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UBC research could hold promise of preventative treatments for some forms of MS

WATCH: What does it mean to live with MS?

New research from the University of British Columbia could one day lead to the development of preventative treatments for some people with multiple sclerosis.

That’s according to a recent study published in the journal PLOS Genetics, by an international team led by UBC.

READ MORE: It used to take 10 years to diagnose multiple sclerosis. Now it takes mere minutes

Researchers say they have identified mutations in 12 genes they believe are largely responsible for the onset of MS in cases where multiple members of a family develop the disease.

MS can leave people with mobility-affecting disability, as the body’s own immune system attacks and damages the protective sheath around nerve cells.

WATCH: A look at how far MS research has come

Brain Interrupted: A look at how far MS research has come
Brain Interrupted: A look at how far MS research has come

Researchers in the UBC study looked at 34 different families, sequencing all known genes in at least three family members who have MS.

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By looking at results from 132 patients, they were able to identify 12 mutations that researchers say can lead to an overactive immune system.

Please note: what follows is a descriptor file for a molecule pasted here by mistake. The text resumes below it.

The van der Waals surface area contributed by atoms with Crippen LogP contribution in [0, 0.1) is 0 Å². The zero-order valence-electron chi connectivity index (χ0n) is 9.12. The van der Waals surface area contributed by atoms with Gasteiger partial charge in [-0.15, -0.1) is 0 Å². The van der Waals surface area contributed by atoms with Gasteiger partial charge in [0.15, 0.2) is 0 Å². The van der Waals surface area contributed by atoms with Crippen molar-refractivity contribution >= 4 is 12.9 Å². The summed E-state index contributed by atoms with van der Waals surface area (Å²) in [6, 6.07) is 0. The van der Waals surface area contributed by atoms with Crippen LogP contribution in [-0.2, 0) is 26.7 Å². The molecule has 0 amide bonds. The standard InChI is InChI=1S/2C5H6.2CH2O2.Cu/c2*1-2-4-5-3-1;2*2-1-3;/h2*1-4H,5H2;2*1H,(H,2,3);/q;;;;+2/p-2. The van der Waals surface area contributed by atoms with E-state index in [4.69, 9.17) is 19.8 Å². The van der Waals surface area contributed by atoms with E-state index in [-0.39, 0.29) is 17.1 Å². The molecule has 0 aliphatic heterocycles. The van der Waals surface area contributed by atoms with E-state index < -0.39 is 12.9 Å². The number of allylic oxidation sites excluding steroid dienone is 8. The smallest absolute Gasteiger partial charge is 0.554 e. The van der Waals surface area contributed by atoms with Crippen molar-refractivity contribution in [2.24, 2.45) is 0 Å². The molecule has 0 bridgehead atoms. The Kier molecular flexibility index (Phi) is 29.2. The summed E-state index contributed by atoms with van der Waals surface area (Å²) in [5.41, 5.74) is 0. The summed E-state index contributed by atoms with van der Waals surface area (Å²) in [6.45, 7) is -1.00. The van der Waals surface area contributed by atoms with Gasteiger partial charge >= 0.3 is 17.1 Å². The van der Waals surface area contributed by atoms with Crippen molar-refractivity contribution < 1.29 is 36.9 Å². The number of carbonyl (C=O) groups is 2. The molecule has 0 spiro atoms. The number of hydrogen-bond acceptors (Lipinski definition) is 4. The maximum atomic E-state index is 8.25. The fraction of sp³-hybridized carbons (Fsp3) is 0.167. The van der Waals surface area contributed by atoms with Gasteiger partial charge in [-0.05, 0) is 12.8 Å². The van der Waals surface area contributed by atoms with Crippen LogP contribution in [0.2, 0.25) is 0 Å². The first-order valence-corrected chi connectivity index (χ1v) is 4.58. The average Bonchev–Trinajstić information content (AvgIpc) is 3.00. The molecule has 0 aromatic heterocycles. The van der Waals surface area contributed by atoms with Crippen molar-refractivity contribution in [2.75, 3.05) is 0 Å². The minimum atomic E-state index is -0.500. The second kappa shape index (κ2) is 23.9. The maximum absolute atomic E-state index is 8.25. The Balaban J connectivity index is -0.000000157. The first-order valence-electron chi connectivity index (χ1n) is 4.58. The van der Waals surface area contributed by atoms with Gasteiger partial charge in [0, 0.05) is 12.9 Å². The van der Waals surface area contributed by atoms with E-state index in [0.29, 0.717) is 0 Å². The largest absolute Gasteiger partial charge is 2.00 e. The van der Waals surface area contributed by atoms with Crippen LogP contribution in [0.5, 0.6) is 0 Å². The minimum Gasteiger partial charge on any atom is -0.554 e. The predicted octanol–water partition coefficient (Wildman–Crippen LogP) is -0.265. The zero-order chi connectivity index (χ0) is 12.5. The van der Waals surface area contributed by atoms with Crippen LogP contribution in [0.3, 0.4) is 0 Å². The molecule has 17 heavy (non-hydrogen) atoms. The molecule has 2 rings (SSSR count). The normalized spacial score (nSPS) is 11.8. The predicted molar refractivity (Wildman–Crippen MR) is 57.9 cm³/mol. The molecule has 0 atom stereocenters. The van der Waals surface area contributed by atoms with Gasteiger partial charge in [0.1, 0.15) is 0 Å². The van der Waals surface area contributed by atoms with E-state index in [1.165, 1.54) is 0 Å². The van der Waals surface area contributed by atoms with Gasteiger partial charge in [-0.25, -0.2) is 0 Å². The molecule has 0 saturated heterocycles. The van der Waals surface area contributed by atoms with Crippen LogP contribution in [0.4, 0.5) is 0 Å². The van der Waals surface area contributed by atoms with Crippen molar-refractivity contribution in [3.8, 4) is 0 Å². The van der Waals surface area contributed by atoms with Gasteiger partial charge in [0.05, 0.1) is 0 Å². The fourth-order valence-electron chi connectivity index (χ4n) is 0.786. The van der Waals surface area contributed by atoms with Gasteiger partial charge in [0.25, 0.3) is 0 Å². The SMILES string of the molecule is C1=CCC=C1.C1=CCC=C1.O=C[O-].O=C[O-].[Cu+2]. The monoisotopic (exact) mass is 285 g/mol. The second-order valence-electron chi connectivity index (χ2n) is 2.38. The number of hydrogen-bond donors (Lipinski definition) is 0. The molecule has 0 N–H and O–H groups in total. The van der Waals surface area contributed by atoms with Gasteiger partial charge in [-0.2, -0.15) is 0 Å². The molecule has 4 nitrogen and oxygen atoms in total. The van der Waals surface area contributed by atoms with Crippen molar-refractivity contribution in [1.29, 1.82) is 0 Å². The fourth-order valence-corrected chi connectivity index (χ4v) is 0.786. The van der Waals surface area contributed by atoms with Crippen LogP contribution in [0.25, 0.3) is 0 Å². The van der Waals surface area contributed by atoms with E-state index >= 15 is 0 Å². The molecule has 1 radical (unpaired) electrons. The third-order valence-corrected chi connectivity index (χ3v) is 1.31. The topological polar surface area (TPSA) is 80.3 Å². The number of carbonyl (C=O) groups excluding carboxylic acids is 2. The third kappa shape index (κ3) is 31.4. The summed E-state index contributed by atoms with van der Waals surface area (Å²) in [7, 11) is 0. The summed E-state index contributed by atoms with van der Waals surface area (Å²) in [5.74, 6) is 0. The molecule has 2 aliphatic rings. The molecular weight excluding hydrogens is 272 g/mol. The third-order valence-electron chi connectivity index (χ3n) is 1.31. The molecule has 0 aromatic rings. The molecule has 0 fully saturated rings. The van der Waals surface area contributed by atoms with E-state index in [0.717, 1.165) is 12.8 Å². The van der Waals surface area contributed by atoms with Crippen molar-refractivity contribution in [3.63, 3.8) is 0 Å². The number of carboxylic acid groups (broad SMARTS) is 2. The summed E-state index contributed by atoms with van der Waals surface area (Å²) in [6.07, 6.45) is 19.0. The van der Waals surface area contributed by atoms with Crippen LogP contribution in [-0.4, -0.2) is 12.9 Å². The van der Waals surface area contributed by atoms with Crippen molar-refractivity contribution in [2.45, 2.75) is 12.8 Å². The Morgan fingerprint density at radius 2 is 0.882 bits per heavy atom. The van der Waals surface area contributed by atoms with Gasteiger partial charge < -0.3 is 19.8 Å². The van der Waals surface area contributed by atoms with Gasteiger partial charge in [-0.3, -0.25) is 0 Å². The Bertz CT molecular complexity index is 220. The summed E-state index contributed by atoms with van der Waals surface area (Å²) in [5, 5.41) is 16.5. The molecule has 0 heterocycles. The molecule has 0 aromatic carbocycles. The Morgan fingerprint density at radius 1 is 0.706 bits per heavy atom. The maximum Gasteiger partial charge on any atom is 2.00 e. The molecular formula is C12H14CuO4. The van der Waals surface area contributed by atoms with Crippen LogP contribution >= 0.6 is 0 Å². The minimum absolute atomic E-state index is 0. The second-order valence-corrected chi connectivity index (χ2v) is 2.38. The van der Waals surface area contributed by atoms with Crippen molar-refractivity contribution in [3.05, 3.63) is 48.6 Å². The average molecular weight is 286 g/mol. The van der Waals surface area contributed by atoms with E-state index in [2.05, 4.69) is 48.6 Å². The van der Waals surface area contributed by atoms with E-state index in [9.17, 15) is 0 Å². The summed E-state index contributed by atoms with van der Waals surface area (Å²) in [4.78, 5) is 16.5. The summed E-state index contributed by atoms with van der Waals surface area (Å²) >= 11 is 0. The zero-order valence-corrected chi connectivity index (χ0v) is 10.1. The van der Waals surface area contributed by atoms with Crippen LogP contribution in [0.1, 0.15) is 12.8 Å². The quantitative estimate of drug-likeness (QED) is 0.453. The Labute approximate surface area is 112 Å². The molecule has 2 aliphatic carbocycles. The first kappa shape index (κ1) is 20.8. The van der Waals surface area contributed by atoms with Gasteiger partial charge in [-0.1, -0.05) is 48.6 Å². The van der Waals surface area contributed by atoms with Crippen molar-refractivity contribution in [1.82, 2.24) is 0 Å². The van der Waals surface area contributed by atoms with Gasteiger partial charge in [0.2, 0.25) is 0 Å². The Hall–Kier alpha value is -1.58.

READ MORE: Understanding why MS rates are highest in Canada

“These genes are like a lighthouse illuminating where the root cause of MS is,” said Carles Vilariño-Güell, the study’s lead author and assistant professor in the UBC faculty of medicine’s department of medical genetics.

“Now, with knowledge of these mutations, which suggest a common biological process that leads to increased inflammation in MS families, we can try to address the root causes.”

Just 13 per cent of people with MS have a genetic form of the disease, according to UBC. However, the study estimated that 85 per cent of people who show the identified mutations have a chance of developing MS in their lifetimes.

Vilariño-Güell said researchers now plan to work with the mutations in animal models with the goal of eventually developing a preventive treatment for humans with the disease.

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